The Big Rocks of Time

recently came across this interesting story about “Big Rocks” by Stephen Covey when reading about Time Management. Here it goes,

“One day an expert in time management was speaking to a group of business students. As he stood in front of the group of high-powered overachievers he said, “Okay, it’s time for a quiz.” Reaching under the table, he pulled out a wide-mouthed gallon jar and set it on the table next to a platter covered with fist-sized rocks. “How many of these rocks do you think we can get in the jar?” he asked the audience.

After the students made their guesses, the seminar leader said, “Okay, let’s find out.” He put one rock in the jar, then another, then another–until no more rocks would fit. Then he asked, “Is the jar full?”

Everybody could see that not one more of the rocks would fit, so they said, “Yes.”

“Not so fast,” he cautioned. From under the table he lifted out a bucket of gravel, dumped it in the jar, and shook it. The gravel slid into all the little spaces left by the big rocks. Grinning, the seminar leader asked once more, “Is the jar full?”

A little wiser by now, the students responded, “Probably not.”

“Good,” the teacher said. Then he reached under the table to bring up a bucket of sand. He started dumping the sand in the jar. While the students watched, the sand filled in the little spaces left by the rocks and gravel. Once more he looked at the class and said, “Now, is the jar full?”

“No,” everyone shouted back.

“Good!” said the seminar leader, who then grabbed a pitcher of water and began to pour it into the jar. He got something like a quart of water into that jar before he said, “Ladies and gentlemen, the jar is now full. Can anybody tell me the lesson you can learn from this? What’s my point?”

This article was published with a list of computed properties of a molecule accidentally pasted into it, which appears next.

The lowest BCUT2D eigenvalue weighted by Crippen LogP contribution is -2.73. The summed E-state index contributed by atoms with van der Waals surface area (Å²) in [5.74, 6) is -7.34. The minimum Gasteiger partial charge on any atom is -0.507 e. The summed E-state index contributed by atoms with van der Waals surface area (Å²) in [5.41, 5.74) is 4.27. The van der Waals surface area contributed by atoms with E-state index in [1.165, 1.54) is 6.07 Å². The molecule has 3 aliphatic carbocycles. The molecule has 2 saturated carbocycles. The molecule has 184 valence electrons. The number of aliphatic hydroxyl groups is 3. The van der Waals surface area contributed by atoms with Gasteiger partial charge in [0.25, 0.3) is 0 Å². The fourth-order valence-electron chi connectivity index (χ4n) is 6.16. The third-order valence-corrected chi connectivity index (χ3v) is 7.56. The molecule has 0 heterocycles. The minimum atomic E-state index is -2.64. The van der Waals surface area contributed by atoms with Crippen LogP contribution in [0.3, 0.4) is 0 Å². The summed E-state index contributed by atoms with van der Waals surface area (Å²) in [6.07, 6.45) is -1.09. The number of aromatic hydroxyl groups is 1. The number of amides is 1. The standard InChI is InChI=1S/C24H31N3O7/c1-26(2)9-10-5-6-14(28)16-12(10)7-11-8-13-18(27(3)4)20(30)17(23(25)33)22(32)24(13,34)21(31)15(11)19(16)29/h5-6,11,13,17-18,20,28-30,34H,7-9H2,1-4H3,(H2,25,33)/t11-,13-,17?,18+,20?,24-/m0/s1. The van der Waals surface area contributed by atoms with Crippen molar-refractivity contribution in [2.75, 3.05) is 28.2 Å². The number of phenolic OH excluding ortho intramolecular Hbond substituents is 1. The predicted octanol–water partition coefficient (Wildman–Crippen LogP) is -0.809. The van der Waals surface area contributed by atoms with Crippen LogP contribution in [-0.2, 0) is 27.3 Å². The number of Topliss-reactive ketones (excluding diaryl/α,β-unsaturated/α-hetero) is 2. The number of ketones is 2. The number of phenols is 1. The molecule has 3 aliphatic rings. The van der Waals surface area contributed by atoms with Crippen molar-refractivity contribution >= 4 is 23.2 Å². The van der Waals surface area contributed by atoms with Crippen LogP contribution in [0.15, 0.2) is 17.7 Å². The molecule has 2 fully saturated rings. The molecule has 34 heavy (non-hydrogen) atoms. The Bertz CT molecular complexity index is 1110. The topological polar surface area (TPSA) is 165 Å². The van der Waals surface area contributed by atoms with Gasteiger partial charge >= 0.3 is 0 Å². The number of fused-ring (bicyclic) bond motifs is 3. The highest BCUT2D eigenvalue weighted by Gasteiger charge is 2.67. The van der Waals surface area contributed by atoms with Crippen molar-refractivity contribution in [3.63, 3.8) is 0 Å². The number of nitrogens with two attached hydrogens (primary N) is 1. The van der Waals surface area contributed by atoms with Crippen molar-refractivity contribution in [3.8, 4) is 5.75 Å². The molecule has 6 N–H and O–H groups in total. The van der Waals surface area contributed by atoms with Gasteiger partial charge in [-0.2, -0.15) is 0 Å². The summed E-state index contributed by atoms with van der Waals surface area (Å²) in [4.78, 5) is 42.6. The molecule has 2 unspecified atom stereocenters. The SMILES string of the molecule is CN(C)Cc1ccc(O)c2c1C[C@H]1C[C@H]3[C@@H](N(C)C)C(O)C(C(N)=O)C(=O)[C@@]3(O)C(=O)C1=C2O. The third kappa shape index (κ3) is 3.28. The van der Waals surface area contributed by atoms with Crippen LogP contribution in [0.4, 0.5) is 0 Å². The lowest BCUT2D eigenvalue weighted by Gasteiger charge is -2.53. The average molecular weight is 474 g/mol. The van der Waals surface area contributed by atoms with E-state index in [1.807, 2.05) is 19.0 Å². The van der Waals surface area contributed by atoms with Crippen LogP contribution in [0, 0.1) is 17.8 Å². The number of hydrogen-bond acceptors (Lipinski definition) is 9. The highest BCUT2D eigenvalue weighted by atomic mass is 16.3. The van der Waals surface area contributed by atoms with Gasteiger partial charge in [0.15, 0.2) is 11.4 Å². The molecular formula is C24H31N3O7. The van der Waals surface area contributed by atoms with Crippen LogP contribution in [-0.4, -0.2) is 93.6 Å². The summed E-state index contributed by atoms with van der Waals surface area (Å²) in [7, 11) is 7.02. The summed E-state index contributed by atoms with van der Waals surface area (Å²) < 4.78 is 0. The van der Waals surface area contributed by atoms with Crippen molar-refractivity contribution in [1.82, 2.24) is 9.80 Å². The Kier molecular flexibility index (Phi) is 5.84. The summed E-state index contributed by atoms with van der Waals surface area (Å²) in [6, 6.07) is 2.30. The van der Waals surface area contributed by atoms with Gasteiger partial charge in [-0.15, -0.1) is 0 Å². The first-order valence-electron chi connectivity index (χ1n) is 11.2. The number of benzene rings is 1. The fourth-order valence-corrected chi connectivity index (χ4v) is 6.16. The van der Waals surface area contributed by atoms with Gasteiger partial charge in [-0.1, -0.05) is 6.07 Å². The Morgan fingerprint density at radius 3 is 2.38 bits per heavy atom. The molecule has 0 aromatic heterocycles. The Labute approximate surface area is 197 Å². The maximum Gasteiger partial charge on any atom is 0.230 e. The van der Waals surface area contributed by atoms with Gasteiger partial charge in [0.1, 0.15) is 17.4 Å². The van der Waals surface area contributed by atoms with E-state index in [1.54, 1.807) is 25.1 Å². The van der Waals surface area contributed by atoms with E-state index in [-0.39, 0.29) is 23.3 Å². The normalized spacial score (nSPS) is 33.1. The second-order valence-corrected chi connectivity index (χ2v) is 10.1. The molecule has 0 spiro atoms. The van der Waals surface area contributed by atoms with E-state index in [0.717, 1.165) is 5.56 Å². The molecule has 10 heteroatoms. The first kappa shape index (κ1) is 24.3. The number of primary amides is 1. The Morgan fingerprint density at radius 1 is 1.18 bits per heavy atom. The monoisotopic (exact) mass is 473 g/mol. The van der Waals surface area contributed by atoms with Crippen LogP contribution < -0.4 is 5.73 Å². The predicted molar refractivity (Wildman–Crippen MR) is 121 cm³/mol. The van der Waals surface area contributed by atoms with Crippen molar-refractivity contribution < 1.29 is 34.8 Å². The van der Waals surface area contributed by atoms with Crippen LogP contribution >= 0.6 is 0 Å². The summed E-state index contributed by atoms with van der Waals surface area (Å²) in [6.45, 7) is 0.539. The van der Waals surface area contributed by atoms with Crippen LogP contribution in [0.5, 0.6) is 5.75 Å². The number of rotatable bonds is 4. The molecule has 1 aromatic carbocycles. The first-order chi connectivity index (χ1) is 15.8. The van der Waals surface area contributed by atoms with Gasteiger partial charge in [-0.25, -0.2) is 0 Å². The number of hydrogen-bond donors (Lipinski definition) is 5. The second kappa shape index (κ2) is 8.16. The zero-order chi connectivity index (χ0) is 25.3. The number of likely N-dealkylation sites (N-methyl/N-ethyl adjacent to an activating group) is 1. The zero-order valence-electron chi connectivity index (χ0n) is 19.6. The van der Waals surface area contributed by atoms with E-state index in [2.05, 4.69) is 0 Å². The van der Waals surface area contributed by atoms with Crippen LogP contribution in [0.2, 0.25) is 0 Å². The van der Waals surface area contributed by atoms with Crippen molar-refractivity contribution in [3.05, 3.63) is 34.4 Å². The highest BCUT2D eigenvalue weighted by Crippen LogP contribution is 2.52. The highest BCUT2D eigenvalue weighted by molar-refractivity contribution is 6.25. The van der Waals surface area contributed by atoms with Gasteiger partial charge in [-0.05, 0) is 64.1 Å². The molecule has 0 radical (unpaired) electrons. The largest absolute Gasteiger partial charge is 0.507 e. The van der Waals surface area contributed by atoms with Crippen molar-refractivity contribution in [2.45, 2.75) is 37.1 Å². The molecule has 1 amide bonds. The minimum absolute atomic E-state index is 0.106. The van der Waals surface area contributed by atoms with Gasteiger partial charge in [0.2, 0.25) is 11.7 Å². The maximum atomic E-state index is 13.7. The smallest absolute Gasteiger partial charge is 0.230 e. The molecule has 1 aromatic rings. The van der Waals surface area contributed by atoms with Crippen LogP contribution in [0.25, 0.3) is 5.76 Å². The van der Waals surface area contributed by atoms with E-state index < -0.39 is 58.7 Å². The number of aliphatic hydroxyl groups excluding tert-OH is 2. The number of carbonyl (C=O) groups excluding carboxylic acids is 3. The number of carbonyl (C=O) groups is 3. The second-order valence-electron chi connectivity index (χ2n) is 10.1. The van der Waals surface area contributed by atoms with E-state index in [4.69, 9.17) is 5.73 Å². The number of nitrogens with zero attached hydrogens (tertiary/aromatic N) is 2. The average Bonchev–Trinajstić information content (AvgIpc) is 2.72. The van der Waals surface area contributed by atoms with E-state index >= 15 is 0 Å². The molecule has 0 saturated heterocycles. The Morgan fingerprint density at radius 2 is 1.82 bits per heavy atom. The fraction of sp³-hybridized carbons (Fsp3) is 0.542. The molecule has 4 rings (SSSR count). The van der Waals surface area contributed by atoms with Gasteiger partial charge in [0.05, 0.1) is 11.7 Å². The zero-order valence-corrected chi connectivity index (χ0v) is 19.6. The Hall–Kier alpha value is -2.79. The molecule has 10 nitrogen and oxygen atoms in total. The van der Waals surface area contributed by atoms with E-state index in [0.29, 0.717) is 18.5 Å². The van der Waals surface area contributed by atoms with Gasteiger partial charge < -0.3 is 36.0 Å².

An eager participant spoke up: “Well, there are gaps in your schedule. And if you really work at it, you can always fit more into your life.”

“No,” the leader said. “That’s not the point. The point is this: if I hadn’t put those big rocks in first, I would never have gotten them in.”

In both our business and personal lives, we have big rocks, gravel, sand and water. The natural tendency seems to favor the latter three elements, leaving little space for the big rocks. In an effort to respond to the urgent, the important is sometimes set aside.

What are the ‘big rocks’ in your life? A large project? Spending time with your family? Your health? Your finances? Your faith? Your personal development? Your dreams?

Make a list of your big rocks. Then make a plan to ensure that your big rocks are put first. Block out the time in your schedule for those activities. Amazingly, the other stuff still gets done.

Periodically reflect on how you’re doing. Are you putting your big rocks first, or does gravel and sand and water dominate your life? If the big rocks aren’t getting in, what will have to happen so that they do?

When you’re planning your month, your week or your day, and even when you’re making specific decisions during the day, refer back to your list of big rocks. Then, put those in your jar first.”

The idea here is that when we spend time concentrating on big rocks of your life(the important ones) like one’s dream, personal development, being part of a project\team, family etc…, the other things(urgent ones) like daily stuff that we do(work) & everything else gets done automatically and we have to make sure that the big rocks gets into the schedule with the urgent ones whenever we plan for a month or a week.

Ponnu

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